Ideally I'd like to see something like Taiga and Gogs together which I think would absolutely fly.


Redmine works well with git too, the only thing missing for me is a nice code-review plugin.


Since gitlab closed gitorious.org, I've switched to serving all of my repos as static files generated from git2html, and accepting patches by email. Once burned...


Just for your information, we had a 'one-click' import from Gitorious to GitLab.com. It will come online again after the internet archive work is done.


So if customers want to contribute to fixes for issues they raise, is there a an easy way for them to do that without revealing who they are?


Yes. All our customers have a direct line to our support. We ask them to raise issues there, not on the public issue tracker.


If only this post was written by GitHub.


Everything should be open. Its almost immoral to sell software nowadays. No wonder so many people are flying to mobile...


What about security issues?

Those will be in public too? Or you should contact by email when you have a security issue.


"Sensitive issues, such as security issues with GitLab, will still be handled internally. We’ll create tracking issues for these on the public issue trackers that don’t contain exploitable information."


For sensitive issues you can email us at support at gitlab dot com.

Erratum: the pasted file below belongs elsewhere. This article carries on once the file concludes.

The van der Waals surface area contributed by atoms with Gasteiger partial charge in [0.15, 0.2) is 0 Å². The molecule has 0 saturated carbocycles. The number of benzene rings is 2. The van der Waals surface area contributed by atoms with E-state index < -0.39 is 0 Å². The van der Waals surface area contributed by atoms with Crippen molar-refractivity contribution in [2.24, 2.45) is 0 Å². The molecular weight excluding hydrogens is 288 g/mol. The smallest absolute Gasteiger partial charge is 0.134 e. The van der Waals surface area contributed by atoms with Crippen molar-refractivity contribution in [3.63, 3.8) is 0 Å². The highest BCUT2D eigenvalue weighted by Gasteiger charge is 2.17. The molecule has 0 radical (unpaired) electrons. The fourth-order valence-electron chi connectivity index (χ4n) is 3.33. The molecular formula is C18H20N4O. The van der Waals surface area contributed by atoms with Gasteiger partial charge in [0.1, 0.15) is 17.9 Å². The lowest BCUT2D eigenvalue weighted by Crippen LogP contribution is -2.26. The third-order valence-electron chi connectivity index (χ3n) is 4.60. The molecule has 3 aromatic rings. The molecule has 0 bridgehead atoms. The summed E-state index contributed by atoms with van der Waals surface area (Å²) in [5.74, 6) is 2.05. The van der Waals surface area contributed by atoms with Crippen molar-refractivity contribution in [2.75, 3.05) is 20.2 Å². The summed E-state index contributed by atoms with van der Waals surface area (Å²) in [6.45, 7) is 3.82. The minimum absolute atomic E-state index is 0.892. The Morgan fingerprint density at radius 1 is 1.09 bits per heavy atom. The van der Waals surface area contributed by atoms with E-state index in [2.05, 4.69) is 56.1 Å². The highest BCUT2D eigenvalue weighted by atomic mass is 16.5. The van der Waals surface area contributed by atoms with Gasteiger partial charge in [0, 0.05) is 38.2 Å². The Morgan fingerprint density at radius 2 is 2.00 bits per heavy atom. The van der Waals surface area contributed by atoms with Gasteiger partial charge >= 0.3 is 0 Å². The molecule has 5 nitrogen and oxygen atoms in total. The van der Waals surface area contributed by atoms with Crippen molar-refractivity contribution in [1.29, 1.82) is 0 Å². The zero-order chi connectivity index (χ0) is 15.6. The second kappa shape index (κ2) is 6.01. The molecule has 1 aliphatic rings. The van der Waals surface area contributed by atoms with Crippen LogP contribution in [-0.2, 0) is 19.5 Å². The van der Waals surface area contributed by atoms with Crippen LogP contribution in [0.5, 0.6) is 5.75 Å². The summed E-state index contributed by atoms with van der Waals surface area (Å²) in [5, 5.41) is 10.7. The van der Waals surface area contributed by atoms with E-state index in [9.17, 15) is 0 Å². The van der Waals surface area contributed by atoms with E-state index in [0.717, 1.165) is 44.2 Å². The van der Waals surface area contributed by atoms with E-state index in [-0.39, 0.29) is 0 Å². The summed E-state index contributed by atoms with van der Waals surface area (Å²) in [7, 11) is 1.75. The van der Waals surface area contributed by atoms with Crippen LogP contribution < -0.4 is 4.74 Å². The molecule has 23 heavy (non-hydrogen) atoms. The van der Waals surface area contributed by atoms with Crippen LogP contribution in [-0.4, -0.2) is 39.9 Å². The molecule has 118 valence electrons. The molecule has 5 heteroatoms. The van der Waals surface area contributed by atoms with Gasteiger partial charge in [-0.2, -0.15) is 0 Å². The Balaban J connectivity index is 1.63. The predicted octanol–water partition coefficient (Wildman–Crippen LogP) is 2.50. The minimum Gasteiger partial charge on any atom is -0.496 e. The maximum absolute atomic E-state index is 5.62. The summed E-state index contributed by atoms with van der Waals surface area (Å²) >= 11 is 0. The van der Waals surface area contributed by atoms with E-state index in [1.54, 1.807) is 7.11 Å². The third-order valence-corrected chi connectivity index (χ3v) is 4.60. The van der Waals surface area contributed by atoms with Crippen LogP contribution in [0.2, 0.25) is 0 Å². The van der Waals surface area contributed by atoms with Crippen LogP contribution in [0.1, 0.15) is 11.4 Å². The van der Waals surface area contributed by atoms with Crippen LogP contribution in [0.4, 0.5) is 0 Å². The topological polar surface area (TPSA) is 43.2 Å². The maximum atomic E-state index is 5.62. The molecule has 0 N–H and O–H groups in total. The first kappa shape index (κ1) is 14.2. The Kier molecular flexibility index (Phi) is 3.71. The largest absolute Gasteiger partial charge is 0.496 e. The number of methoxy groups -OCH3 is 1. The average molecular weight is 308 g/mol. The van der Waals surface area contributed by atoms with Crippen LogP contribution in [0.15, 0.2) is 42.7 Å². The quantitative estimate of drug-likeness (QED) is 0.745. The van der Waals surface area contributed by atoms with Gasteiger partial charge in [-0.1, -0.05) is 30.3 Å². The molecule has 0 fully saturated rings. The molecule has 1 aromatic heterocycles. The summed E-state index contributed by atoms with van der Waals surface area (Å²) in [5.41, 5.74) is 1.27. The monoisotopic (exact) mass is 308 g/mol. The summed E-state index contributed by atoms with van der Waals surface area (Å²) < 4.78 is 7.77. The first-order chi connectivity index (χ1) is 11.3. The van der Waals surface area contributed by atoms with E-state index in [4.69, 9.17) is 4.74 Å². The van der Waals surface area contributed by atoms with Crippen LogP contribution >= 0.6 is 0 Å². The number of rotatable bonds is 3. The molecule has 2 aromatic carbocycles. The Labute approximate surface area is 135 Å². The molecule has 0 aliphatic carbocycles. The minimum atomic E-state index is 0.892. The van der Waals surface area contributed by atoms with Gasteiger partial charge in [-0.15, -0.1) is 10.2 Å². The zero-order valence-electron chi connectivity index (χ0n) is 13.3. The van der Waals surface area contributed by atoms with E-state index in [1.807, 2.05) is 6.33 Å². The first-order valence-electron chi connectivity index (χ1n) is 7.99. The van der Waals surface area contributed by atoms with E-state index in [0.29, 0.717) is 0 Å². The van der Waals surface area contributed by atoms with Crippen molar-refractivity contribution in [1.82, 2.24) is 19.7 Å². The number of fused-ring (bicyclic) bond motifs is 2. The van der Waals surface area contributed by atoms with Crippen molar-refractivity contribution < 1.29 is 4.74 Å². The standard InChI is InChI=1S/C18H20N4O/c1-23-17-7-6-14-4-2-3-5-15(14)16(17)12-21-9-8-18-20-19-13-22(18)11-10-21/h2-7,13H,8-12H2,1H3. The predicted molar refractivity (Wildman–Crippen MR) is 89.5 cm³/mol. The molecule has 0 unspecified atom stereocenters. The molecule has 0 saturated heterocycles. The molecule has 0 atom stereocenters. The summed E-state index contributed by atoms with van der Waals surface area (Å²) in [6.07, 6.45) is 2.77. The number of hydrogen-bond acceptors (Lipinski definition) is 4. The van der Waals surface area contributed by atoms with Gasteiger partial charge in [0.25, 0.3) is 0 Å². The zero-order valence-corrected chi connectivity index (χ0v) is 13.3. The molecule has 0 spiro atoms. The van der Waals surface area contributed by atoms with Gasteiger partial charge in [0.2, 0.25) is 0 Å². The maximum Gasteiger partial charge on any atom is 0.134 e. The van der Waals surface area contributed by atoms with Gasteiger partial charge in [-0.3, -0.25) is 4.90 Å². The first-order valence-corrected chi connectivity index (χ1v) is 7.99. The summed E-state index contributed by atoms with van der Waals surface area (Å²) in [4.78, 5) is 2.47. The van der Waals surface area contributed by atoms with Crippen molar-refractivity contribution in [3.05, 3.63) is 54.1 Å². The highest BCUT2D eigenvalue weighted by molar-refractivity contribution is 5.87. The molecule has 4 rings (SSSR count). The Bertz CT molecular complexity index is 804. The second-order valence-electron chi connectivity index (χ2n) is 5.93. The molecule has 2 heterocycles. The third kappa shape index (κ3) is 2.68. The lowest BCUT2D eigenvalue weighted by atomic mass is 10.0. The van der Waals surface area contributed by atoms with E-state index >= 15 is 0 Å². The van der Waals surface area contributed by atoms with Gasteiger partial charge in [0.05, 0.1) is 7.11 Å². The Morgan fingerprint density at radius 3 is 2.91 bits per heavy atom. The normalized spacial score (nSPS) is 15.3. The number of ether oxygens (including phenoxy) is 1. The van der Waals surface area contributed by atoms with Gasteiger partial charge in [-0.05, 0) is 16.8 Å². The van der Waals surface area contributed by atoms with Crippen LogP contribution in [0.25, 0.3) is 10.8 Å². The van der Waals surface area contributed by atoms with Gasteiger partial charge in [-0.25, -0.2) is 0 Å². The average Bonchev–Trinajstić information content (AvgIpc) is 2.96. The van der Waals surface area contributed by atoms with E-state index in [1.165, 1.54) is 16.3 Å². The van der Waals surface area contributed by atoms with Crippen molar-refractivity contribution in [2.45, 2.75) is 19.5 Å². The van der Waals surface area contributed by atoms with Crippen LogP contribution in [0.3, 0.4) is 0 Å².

This article uses a bit of openwashing to make "publicly viewable source code" seem "open". It's not. It's proprietary.


The article is about the issues that will almost all be open. The complete quote you refer to is is "In fact, even our proprietary version of GitLab, GitLab Enterprise Edition, has a publicly viewable source code.". Can we be any more clear it is proprietary? We think it is notable that even the source code and issues of out proprietary edition are publicly viewable.


Your wording is fine. Parent is being far too cynical.


Thanks, I don't want to be seen as openwashing. Open core is a tricky thing and we want to find a good balance.


Perhaps it's just me, but when they said the enterprise edition was "publicly viewable source code", I assumed they just meant it was "publicly viewable", with no further rights implied.